Alongside George Washington and Franklin D. Roosevelt, he has been ranked both by scholars and the public as one of the top three greatest presidents as number one. Lincoln, a former Whig Congressman, emerged as a major Republican presidential candidate following his narrow loss to Democrat Stephen A. Douglas in the 1858 Senate election in Illinois. Though he lacked the broad support of Republican Senator William H. Seward of New York, Lincoln believed that he could emerge as the Republican presidential nominee at the convention after multiple ballots. Lincoln spent much of 1859 and 1860 building support for his candidacy, his Cooper Union speech was well-received by eastern elites. Lincoln positioned himself in the "moderate center" of his party. On the first ballot of the May 1860 Republican National Convention, Lincoln finished second to Seward, but Seward was unable to clinch the nomination. Ignoring Lincoln's strong dictate to "make no contracts that bind me", his managers maneuvered to win Lincoln's nomination on the third ballot of the convention.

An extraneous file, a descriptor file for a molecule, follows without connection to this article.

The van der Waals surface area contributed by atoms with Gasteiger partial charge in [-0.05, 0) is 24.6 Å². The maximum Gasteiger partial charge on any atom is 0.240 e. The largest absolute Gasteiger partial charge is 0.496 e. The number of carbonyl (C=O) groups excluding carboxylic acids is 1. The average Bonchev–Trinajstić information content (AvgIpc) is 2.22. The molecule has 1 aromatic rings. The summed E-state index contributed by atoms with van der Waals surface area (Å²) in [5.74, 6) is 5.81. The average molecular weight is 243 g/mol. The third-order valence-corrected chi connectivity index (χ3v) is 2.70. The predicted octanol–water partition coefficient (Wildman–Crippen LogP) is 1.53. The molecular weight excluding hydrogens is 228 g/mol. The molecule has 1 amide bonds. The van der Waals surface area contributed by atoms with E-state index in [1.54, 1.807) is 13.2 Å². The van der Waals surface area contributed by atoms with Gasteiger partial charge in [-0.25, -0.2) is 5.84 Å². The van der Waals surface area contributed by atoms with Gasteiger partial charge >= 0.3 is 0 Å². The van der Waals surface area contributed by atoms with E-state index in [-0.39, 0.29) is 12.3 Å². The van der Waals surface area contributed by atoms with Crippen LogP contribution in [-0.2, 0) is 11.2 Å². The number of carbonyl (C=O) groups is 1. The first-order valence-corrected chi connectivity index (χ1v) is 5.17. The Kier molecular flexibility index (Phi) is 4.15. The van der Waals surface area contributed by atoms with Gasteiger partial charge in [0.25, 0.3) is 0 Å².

Delegates nominated Senator Hannibal Hamlin from Maine for vice president. The party platform opposed the extension of slavery into the territories but pledged not to interfere with it in the states, it endorsed a protective tariff, internal improvements such as a transcontinental railroad, policies designed to encourage the settlement of public land in the West. The 1860 Democratic National Convention met in April 1860, but adjourned after failing to agree on a candidate. A second convention met in June and nominated Stephen Douglas as the presidential nominee, but several pro-slavery Southern delegations refused to support Douglas, as they demanded a pro-slavery nominee; these Southern Democrats held a separate convention that nominated incumbent Vice President John C. Breckinridge of Kentucky for president. A group of former Whigs and Know Nothings formed the Constitutional Union Party and nominated John Bell for president. Breckinridge and Bell would contest the South, while Lincoln and Douglas would compete for votes in the North.